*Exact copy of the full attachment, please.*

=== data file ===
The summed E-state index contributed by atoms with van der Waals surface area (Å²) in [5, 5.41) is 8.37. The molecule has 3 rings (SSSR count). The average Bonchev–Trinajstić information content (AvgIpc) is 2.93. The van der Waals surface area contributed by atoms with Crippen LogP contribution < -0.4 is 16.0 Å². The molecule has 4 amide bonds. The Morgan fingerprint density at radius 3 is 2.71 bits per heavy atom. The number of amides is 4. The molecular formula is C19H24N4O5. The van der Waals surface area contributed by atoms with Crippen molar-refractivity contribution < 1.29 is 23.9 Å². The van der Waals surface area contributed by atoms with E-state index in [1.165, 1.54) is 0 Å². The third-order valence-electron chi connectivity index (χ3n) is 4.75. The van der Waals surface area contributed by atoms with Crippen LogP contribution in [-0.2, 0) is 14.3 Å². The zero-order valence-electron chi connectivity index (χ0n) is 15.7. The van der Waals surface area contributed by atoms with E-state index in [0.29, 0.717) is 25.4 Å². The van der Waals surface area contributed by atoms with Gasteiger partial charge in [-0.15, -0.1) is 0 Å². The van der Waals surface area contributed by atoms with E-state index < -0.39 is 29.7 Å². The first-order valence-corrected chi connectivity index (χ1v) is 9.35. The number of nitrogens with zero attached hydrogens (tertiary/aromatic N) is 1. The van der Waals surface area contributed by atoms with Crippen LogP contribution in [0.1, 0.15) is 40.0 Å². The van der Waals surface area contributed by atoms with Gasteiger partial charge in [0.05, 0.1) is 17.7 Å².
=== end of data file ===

The summed E-state index contributed by atoms with van der Waals surface area (Å²) in [5, 5.41) is 8.37. The molecule has 3 rings (SSSR count). The average Bonchev–Trinajstić information content (AvgIpc) is 2.93. The van der Waals surface area contributed by atoms with Crippen LogP contribution < -0.4 is 16.0 Å². The molecule has 4 amide bonds. The Morgan fingerprint density at radius 3 is 2.71 bits per heavy atom. The number of amides is 4. The molecular formula is C19H24N4O5. The van der Waals surface area contributed by atoms with Crippen molar-refractivity contribution < 1.29 is 23.9 Å². The van der Waals surface area contributed by atoms with E-state index in [1.165, 1.54) is 0 Å². The third-order valence-electron chi connectivity index (χ3n) is 4.75. The van der Waals surface area contributed by atoms with Crippen LogP contribution in [-0.2, 0) is 14.3 Å². The zero-order valence-electron chi connectivity index (χ0n) is 15.7. The van der Waals surface area contributed by atoms with E-state index in [0.29, 0.717) is 25.4 Å². The van der Waals surface area contributed by atoms with Gasteiger partial charge in [-0.15, -0.1) is 0 Å². The van der Waals surface area contributed by atoms with E-state index < -0.39 is 29.7 Å². The first-order valence-corrected chi connectivity index (χ1v) is 9.35. The number of nitrogens with zero attached hydrogens (tertiary/aromatic N) is 1. The van der Waals surface area contributed by atoms with Crippen LogP contribution in [0.1, 0.15) is 40.0 Å². The van der Waals surface area contributed by atoms with Gasteiger partial charge in [0.05, 0.1) is 17.7 Å².